• Natural language processing can support marking written work and provide some forms of feedback, as well as having applications in language learning. These technologies can also facilitate dialogue-based teaching at scale, for example facilitating learning experiences by acting as expert participant or mediator, and monitoring several digital classroom conversations simultaneously.

  • Automating routine tasks such as compiling and distributing learning materials, marking homework and monitoring student attainment. These contribute significantly to teachers’ workloads and limit their ability to prioritise students’ individual learning needs.

Learner-facing applications

Perhaps the most significant developments in AI education technologies have occurred in the field of Adaptive Learning Platforms (ALPs) and Intelligent Tutoring Systems (ITSs). These claim to offer a highly personalised learning experience, generating recommendations for learning materials and pathways through predictive analytics and real-time feedback. Through ‘educational data-mining’, these platforms promise tailored learning interventions and data-driven identification of skills and knowledge gaps at scale which may be harder to implement in traditional educational contexts. ALPs and ITSs theoretically open up opportunities in continuous assessment design and building understanding of cognitive processes that affect educational attainment (‘metacognition’), which can be used to improve learner motivation and engagement through dynamic support or alternative pedagogical approaches. ALPs are being trialled in traditional educational settings (e.g. the CENTURY platform in UK schools), and are expected to have the greatest level of impact in regions where access to teachers is low.

System-level applications

System-level applications appear to be among the least mature, but offer improved education outcomes at the institutional level (e.g. school or university) and the system level (district, county, region etc). Ofsted, for example, have used supervised machine learning techniques to identify schools requiring full inspection since 2018 (following a trial with the Behavioural Insights Team in 2017). Further opportunities exist in the form of aggregated learner analytics and performance, which can reveal patterns in educational attainment and best teaching practice. Opportunities at this level are limited by barriers to data sharing between educational institutions and uneven levels of research and development across the curriculum (STEM subjects tend to be easier to embed edtech in than the humanities).

Spotlight: International uses of AI in education

Outside of the UK investment in data-driven edtech tools continues to grow. This has been particularly notable in China. China has been investing heavily in developing AI generally, and more specifically in education, since the Chinese government published its “New Generation Artificial Intelligence Plan” in 2017. A report by the Beijing Normal University and TAL Education found that between 2013 and 2019 14.5 billion yuan were invested in AI Ed tech products. Yi-Ling Liu, writing for Nesta, argues that three factors have created the unique conditions for the current AI education boom in China: a government led, national push to develop these technologies; parents’ willingness to pay for their childrens’ education; and, large quantities of data available for training algorithms.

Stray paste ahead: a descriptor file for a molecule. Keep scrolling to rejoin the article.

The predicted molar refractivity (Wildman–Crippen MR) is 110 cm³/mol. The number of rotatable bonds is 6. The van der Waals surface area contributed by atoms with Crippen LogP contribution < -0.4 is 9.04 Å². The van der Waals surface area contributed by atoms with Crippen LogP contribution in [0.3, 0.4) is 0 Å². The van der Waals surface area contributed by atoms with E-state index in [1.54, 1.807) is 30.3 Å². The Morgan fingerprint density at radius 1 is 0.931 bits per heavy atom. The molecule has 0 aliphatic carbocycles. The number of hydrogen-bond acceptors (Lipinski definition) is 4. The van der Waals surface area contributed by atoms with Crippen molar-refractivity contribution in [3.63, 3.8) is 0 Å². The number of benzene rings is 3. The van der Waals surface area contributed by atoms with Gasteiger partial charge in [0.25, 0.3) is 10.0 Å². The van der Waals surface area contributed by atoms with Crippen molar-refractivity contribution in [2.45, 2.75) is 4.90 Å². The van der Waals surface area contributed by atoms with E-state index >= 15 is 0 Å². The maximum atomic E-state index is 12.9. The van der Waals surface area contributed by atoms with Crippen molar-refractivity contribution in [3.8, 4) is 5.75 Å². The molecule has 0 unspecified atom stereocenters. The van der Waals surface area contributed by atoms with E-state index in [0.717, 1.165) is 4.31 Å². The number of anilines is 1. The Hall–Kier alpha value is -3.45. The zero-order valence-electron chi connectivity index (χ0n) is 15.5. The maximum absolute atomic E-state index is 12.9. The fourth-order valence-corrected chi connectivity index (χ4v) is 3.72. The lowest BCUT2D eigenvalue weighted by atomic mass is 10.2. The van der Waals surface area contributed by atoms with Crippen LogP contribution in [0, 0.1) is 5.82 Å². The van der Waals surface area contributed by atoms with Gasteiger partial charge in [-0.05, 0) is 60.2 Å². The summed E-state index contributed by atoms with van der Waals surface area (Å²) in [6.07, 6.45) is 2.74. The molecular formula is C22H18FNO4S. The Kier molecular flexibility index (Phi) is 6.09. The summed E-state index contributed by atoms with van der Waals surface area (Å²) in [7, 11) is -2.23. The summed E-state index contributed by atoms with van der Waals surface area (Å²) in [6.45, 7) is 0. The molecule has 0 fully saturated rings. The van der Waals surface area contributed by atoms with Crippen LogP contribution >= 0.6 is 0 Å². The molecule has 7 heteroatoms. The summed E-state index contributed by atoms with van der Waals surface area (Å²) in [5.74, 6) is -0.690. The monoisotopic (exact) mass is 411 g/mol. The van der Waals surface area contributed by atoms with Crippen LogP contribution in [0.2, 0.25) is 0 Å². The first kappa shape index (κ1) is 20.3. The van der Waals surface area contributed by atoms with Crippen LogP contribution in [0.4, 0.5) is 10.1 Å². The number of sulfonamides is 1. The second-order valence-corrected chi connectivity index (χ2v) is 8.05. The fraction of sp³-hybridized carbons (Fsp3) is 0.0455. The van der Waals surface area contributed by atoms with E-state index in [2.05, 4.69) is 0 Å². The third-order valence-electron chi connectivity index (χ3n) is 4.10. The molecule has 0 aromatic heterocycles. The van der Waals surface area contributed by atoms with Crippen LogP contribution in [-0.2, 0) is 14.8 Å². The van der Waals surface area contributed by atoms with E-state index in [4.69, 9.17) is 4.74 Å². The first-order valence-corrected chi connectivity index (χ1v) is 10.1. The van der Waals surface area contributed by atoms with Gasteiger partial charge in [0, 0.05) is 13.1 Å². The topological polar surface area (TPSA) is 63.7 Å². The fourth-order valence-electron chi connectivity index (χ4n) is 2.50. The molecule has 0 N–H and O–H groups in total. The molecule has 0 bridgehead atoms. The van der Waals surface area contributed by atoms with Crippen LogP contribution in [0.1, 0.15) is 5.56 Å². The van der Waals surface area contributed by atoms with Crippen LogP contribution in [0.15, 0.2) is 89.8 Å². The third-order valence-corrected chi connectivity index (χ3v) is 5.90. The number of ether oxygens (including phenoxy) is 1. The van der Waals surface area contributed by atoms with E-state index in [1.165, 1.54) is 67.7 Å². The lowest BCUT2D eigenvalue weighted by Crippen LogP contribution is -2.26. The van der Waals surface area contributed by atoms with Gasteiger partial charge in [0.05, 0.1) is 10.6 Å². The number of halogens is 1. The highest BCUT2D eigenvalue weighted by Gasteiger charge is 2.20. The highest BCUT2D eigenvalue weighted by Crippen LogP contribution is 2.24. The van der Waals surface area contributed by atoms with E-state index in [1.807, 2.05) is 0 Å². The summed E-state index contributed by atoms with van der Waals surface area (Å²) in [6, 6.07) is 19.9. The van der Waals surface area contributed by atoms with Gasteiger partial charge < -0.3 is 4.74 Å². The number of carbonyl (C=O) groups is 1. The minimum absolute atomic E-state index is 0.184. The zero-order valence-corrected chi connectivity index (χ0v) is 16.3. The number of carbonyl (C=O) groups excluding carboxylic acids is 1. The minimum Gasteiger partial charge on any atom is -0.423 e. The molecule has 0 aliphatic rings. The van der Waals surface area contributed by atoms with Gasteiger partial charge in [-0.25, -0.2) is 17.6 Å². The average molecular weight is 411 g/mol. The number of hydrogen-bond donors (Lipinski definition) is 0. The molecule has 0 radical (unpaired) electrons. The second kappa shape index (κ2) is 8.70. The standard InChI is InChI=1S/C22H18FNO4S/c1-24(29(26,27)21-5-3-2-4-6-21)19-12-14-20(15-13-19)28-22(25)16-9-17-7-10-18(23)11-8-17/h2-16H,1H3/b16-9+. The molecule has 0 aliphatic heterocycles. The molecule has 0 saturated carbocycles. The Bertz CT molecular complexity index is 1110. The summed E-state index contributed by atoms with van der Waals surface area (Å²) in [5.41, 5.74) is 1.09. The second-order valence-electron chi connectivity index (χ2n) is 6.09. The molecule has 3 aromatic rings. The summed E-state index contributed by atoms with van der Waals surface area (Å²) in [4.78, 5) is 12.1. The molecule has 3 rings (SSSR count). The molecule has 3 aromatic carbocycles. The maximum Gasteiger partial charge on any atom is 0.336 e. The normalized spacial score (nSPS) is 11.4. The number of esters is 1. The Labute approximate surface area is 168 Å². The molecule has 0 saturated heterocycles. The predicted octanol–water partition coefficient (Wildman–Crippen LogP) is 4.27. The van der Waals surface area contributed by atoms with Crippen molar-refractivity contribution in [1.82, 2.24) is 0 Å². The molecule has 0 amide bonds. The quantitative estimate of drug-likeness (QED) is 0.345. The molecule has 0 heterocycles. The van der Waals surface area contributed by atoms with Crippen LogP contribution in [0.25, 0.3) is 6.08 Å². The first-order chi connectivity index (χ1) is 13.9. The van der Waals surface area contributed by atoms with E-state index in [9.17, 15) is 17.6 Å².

Many of the applications of these technologies in China are similar to those developing in the UK, particularly those that seek to automate simpler, administrative tasks to free up time for teaching staff. However, China does appear to have a more developed adaptive learning ecosystem than the UK. One of the most notable companies in this space is Squirrel AI, a company that couples digital and physical schooling. Squirrel AI uses a combination of human and AI-driven tutors to create personalised learning plans for each pupil. In 2019, Squirrel operated over 2,000 learning centres and was valued at over $1bn.

China also sees growing use of more cutting edge, and in some cases controversial, technologies. For example, reports point to facial recognition cameras and biometric tools being used to measure things like attention levels and emotional states of pupils. A host of Chinese companies offer products built on emotion recognition technology including: EF Children’s English, Hanwang Education, Haifeng Education, Hikvision, Lenovo, Meezao, New Oriental, Taigusys Computing, Tomorrow Advancing Life (TAL), VIPKID, and, VTRON Group. Use of these technologies has not been without controversy in China, in 2019 the Chinese government said that it planned to “curb and regulate” the use of facial recognition in schools.

3. Opportunities